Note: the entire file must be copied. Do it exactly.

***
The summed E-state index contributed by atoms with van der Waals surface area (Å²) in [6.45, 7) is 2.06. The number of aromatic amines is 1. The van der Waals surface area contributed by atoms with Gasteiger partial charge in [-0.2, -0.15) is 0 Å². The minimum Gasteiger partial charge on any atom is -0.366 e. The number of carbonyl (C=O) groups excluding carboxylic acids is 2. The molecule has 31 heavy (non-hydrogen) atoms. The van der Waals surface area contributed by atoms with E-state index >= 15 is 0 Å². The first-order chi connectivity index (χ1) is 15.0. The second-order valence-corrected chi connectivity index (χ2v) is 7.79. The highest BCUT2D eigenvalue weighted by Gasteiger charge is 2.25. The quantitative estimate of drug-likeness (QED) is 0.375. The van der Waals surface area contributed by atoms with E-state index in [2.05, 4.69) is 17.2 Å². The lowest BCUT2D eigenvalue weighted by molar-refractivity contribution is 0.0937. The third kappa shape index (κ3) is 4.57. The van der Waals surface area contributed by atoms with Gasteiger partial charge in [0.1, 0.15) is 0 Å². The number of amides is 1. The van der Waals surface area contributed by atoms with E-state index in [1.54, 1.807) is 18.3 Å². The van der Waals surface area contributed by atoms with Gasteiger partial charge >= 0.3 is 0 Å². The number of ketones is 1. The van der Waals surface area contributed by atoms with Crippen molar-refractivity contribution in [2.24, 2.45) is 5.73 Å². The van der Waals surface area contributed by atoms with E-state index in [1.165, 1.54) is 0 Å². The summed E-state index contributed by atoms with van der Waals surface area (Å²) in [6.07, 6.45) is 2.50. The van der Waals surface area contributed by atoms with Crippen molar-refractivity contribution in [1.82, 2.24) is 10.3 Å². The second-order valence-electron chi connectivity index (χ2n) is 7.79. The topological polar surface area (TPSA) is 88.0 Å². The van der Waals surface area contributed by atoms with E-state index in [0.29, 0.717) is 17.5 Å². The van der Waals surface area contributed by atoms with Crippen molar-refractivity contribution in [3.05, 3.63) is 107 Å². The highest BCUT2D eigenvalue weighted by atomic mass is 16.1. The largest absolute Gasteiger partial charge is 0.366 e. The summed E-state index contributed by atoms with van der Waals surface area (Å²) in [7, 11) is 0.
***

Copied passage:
The summed E-state index contributed by atoms with van der Waals surface area (Å²) in [6.45, 7) is 2.06. The number of aromatic amines is 1. The van der Waals surface area contributed by atoms with Gasteiger partial charge in [-0.2, -0.15) is 0 Å². The minimum Gasteiger partial charge on any atom is -0.366 e. The number of carbonyl (C=O) groups excluding carboxylic acids is 2. The molecule has 31 heavy (non-hydrogen) atoms. The van der Waals surface area contributed by atoms with E-state index >= 15 is 0 Å². The first-order chi connectivity index (χ1) is 15.0. The second-order valence-corrected chi connectivity index (χ2v) is 7.79. The highest BCUT2D eigenvalue weighted by Gasteiger charge is 2.25. The quantitative estimate of drug-likeness (QED) is 0.375. The van der Waals surface area contributed by atoms with E-state index in [2.05, 4.69) is 17.2 Å². The lowest BCUT2D eigenvalue weighted by molar-refractivity contribution is 0.0937. The third kappa shape index (κ3) is 4.57. The van der Waals surface area contributed by atoms with Gasteiger partial charge in [0.1, 0.15) is 0 Å². The number of amides is 1. The van der Waals surface area contributed by atoms with E-state index in [1.54, 1.807) is 18.3 Å². The van der Waals surface area contributed by atoms with Gasteiger partial charge >= 0.3 is 0 Å². The number of ketones is 1. The van der Waals surface area contributed by atoms with Crippen molar-refractivity contribution in [2.24, 2.45) is 5.73 Å². The van der Waals surface area contributed by atoms with E-state index in [1.165, 1.54) is 0 Å². The summed E-state index contributed by atoms with van der Waals surface area (Å²) in [6.07, 6.45) is 2.50. The van der Waals surface area contributed by atoms with Crippen molar-refractivity contribution in [1.82, 2.24) is 10.3 Å². The second-order valence-electron chi connectivity index (χ2n) is 7.79. The topological polar surface area (TPSA) is 88.0 Å². The van der Waals surface area contributed by atoms with E-state index in [0.29, 0.717) is 17.5 Å². The van der Waals surface area contributed by atoms with Crippen molar-refractivity contribution in [3.05, 3.63) is 107 Å². The highest BCUT2D eigenvalue weighted by atomic mass is 16.1. The largest absolute Gasteiger partial charge is 0.366 e. The summed E-state index contributed by atoms with van der Waals surface area (Å²) in [7, 11) is 0.